Round House Theatre Presents I LOVE TO EAT, Now thru 11/4
Round House Theatre continues its 2012/13 season with the regional premiere of I Love to Eat by James Still, which runs tonight, October 17 thru November 4. Leon Major directs this look at the delightfully zesty life of renowned chef James Beard. Nick Olcott portrays the culinary maestro described as "the face and belly of American gastronomy." Opening night is Monday, October 22, 2012.
Before Julia Child, Emeril, and the Food Network, there was television's first chef, James Beard, who brought fine cooking (and his jolly presence) to the small screen in 1946. The author of 20-plus cookbooks, he helped establish an American cuisine. This portrait of America's first foodie gives an intimate, delicious look at a man who exuberantly embraced every aspect of life – but may have wanted too much. Julia Child once described James Beard as "endearing and always lively…[he] loved people, loved his work, loved gossip, loved to eat, loved a good time."
Ryan Rilette, Round House's Producing Artistic Director, said, "We're thrilled to bring celebrated actor and long-time Round House collaborator Nick Olcott back to the stage for this delightful portrait of one of America's best known chefs."
I LOVE TO EAT, written by James Still and directed by Leon Major will feature Nick Olcott as James Beard.
Creative team: scenic designer Misha Kachman, costume designer Frank Labovitz, lighting designer Kristin Thompson, sound designer Matthew M. Nielson, props master Andrea Moore, stage manager Che Wernsman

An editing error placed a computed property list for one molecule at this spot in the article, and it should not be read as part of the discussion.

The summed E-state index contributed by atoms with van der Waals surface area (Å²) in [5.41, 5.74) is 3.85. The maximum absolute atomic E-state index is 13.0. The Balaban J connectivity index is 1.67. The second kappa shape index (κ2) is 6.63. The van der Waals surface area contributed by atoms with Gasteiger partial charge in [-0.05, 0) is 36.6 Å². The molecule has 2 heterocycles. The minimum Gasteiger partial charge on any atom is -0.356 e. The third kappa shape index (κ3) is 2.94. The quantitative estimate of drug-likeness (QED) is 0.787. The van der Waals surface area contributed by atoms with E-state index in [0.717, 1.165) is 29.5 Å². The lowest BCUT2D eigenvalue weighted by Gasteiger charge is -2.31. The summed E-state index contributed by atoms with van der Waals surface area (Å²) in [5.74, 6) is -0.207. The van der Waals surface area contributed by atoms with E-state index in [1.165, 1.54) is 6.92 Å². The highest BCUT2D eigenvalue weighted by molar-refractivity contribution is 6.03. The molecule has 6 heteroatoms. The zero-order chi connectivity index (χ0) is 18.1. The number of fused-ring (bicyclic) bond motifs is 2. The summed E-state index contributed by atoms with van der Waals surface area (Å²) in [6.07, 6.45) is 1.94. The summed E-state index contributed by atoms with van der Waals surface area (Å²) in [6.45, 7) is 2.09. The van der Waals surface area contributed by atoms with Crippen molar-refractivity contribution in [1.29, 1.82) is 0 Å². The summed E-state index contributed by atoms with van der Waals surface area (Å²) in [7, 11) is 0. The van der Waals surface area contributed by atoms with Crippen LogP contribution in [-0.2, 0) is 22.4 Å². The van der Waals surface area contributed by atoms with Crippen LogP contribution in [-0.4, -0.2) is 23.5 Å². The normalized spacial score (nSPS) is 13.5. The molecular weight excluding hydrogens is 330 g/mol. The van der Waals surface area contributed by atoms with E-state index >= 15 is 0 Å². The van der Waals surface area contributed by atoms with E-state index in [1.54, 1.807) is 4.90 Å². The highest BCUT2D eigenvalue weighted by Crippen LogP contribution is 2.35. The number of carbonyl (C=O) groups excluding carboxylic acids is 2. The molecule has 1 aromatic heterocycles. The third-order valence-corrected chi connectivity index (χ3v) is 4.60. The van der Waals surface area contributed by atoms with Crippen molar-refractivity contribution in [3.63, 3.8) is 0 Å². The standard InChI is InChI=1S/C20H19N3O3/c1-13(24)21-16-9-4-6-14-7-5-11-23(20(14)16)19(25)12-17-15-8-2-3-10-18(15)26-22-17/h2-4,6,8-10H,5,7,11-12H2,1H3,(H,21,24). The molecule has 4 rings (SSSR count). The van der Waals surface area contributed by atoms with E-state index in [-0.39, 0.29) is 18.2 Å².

I Love to Eat runs tonight, October 17 thru November 4, 2012 with performances on Tuesday, Wednesday and Thursday at 7:30pm, Friday and Saturday begin at 8pm; and matinees on Saturday and Sunday beginning at 3pm. Opening night is Monday, October 22. Please note: there is no performance on Tuesday, October 23, 2012.
Tickets range in price from $10 to $61 and may be purchased by calling 240.644.1100, online at www.roundhousetheatre.org, or at Round House's box office in Bethesda. Round House Theatre Bethesda is located at 4545 East-West Highway, one block from Wisconsin Avenue and the Bethesda station on Metro's Red Line. I Love to Eat is recommended for age 15 and above.
Designer Discussion (with the costume, set, lighting, and sound designers): Wednesday, October 17 at 6:45pm
Director Discussion (with Leon Major): Friday, October 19 at 7:15pm
Audio-described performance: Saturday, October 27 at 3pm
Post-Show Talkbacks: Wednesday, October 17 thru Sunday, October 21, Sunday, October 28, and Sunday, November 4
Parents' Matinee: Sunday, October 28 at 3pm. Patrons can drop off children (ages 3-12, must be potty trained) to an RHT teaching artist while they're seeing the show at this designated Sunday matinee. The kids enjoy a fun-filled afternoon of theatre games and arts activities. Childcare reservations are required in advance by 5pm on October 24 by calling 240.644.1100.
Sign-interpreted performance: Saturday, November 3 at 3pm. Reservations for sign interpreting services must be made by October 20.